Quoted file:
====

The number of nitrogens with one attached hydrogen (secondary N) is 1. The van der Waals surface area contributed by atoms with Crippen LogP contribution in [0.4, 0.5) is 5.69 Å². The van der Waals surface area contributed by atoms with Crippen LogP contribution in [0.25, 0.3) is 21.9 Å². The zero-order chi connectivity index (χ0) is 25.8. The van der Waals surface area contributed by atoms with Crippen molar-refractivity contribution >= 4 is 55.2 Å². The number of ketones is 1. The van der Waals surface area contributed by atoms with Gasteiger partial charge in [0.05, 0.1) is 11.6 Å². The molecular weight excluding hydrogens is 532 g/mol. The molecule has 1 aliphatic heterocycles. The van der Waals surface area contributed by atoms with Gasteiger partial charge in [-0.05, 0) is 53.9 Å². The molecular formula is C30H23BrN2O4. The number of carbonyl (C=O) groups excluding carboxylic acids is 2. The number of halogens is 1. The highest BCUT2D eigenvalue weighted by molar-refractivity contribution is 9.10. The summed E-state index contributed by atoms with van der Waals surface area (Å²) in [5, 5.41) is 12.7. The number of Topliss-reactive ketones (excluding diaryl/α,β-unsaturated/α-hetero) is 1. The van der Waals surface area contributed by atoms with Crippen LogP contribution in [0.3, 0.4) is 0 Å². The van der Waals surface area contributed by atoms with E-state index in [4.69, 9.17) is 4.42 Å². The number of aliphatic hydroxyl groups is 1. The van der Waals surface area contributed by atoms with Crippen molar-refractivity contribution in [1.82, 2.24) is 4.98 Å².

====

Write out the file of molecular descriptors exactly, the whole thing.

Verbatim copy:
The number of nitrogens with one attached hydrogen (secondary N) is 1. The van der Waals surface area contributed by atoms with Crippen LogP contribution in [0.4, 0.5) is 5.69 Å². The van der Waals surface area contributed by atoms with Crippen LogP contribution in [0.25, 0.3) is 21.9 Å². The zero-order chi connectivity index (χ0) is 25.8. The van der Waals surface area contributed by atoms with Crippen molar-refractivity contribution >= 4 is 55.2 Å². The number of ketones is 1. The van der Waals surface area contributed by atoms with Gasteiger partial charge in [0.05, 0.1) is 11.6 Å². The molecular weight excluding hydrogens is 532 g/mol. The molecule has 1 aliphatic heterocycles. The van der Waals surface area contributed by atoms with Gasteiger partial charge in [-0.05, 0) is 53.9 Å². The molecular formula is C30H23BrN2O4. The number of carbonyl (C=O) groups excluding carboxylic acids is 2. The number of halogens is 1. The highest BCUT2D eigenvalue weighted by molar-refractivity contribution is 9.10. The summed E-state index contributed by atoms with van der Waals surface area (Å²) in [5, 5.41) is 12.7. The number of Topliss-reactive ketones (excluding diaryl/α,β-unsaturated/α-hetero) is 1. The van der Waals surface area contributed by atoms with Crippen LogP contribution in [0.3, 0.4) is 0 Å². The van der Waals surface area contributed by atoms with E-state index in [4.69, 9.17) is 4.42 Å². The number of aliphatic hydroxyl groups is 1. The van der Waals surface area contributed by atoms with Crippen molar-refractivity contribution in [1.82, 2.24) is 4.98 Å².